Necrotizing fasciitis
necrotizing fasciitis could only have been caused by staph


Jim Henson from muppets died of this bacteria in 1990 from a splinter cut on his finger (duration from time of splinter to death—6 weeks)


Pseudomonads bacteria
PSEUDOMONADS ( splinter cut on his finger (duration from time of splinter to death—6 weeks)bacteria)

  • Aerobic gram negative rods, widespread in soil and water, able to survive in any moist environment.

  • Cause otitis externa (swimmers ear)

  • Pseudomonas dermatitis causes rash outbreaks and is associated with swimming pools


  • Pseudomonas aeruginosa splinter cut on his finger (duration from time of splinter to death—6 weeks) common and serious opportunistic pathogen in burn patients (esp 2nd and 3rd degrees), it is carried on flowers or plants sent by well-wishers, thus reason hospitals do not permit these patients to receive flowers.

  • Treatment with antibiotics gentamicin and carbenicillin, (Silver sulfadiazine used in burn victims)


Warts viral
WARTS: viral splinter cut on his finger (duration from time of splinter to death—6 weeks)

  • Caused by Viruses that stimulate an uncontrolled but benign growth of skin cells, they can be transmitted from one person to another by contact.

  • Medical treatment includes applying extremely cold liquid nitrogen to them, drying them with electric current, or burning them off with acid.

  • Some skin or cervical cancers associated with this papillomarivius.


Small pox variola virus
SMALL POX (VARIOLA VIRUS) splinter cut on his finger (duration from time of splinter to death—6 weeks)

  • During middle ages 80% of population expected to contract small pox

  • Two basic forms of this disease: variola major (mortality rate 20%), and variola minor (mortality rate 1%)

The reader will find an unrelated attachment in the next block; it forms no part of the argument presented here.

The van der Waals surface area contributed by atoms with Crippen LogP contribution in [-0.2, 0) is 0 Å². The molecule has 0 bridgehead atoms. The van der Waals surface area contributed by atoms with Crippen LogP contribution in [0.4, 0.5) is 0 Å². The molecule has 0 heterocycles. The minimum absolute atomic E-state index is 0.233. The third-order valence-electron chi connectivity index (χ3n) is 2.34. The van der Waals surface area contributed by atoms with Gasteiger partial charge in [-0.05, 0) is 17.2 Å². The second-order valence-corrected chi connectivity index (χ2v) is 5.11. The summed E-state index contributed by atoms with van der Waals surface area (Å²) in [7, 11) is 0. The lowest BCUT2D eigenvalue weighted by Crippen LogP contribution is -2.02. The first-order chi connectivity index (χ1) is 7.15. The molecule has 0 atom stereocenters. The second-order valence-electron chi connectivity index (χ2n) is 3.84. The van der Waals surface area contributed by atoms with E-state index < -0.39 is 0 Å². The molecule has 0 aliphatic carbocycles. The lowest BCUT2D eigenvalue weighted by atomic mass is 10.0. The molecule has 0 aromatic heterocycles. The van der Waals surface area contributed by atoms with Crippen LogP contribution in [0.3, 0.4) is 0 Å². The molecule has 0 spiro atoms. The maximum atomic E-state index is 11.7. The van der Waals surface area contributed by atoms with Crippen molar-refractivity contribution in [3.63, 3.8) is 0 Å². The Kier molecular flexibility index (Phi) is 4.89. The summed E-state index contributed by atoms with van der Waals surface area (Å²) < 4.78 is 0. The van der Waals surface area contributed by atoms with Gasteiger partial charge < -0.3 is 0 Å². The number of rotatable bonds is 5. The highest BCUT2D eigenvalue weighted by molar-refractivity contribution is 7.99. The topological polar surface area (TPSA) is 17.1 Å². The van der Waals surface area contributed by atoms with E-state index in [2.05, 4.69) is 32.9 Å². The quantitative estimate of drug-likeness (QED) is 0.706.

• Transmission and progression is via respiratory route, the virus infect many internal organs before eventually moving into the blood (viremia)…this leads to infection of the skin and the production of more recognizable symptoms ( virus in epidermal layers causes skin lesions that house the virus) .


Rameses V (1156B.C.) showed evidence of small pox rash, splinter cut on his finger (duration from time of splinter to death—6 weeks)

Pocahontas (1617) died of small pox



Ali Maow Maalin for small pox were discontinued in the United States in 1971 when it was deemed that the vaccination posed a greater threat that did contracting

The last known case of wild smallpox occurred in Somalia in 1977


Herpes simplex virus
HERPES SIMPLEX: (VIRUS) for small pox were discontinued in the United States in 1971 when it was deemed that the vaccination posed a greater threat that did contracting

  • Greek meaning to “creep”

  • both types of herpes simplex viruses may spread to the brain and cause herpes encephalitis, type 2 = 70% mortality if untreated

  • About 90% of the population of the United States has been infected with the herpes simplex virus…initial infection usually during infancy, and often subclinical.

  • About 15% of the cases develop lesions known as cold sores or fever blisters (usually occurring in oral or nasal mucous membranes)… these lesions heal and the infection subsides but recur when the infection strengthens again ( due to hormonal, emotional stress or drop in immune system)


  • Between recurrences for small pox were discontinued in the United States in 1971 when it was deemed that the vaccination posed a greater threat that did contracting, herpes simplex type 1 viruses are latent in the trigeminal nerve ganglia communication between the face and the central nervous system.